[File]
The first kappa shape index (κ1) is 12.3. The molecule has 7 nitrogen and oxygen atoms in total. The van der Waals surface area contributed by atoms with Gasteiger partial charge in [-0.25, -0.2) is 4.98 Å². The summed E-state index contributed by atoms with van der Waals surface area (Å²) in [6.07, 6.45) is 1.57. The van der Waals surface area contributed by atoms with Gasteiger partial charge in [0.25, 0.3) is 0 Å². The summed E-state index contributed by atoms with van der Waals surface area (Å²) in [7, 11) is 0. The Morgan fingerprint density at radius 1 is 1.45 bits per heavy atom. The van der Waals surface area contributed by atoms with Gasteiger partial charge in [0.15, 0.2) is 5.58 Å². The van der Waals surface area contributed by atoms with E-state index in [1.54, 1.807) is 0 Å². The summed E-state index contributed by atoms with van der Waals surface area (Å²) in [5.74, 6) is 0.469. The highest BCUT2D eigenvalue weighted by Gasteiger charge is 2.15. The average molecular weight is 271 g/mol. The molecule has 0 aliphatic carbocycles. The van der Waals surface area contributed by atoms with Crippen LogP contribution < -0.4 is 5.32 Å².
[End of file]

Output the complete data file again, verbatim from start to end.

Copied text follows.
The first kappa shape index (κ1) is 12.3. The molecule has 7 nitrogen and oxygen atoms in total. The van der Waals surface area contributed by atoms with Gasteiger partial charge in [-0.25, -0.2) is 4.98 Å². The summed E-state index contributed by atoms with van der Waals surface area (Å²) in [6.07, 6.45) is 1.57. The van der Waals surface area contributed by atoms with Gasteiger partial charge in [0.25, 0.3) is 0 Å². The summed E-state index contributed by atoms with van der Waals surface area (Å²) in [7, 11) is 0. The Morgan fingerprint density at radius 1 is 1.45 bits per heavy atom. The van der Waals surface area contributed by atoms with Gasteiger partial charge in [0.15, 0.2) is 5.58 Å². The van der Waals surface area contributed by atoms with E-state index in [1.54, 1.807) is 0 Å². The summed E-state index contributed by atoms with van der Waals surface area (Å²) in [5.74, 6) is 0.469. The highest BCUT2D eigenvalue weighted by Gasteiger charge is 2.15. The average molecular weight is 271 g/mol. The molecule has 0 aliphatic carbocycles. The van der Waals surface area contributed by atoms with Crippen LogP contribution < -0.4 is 5.32 Å².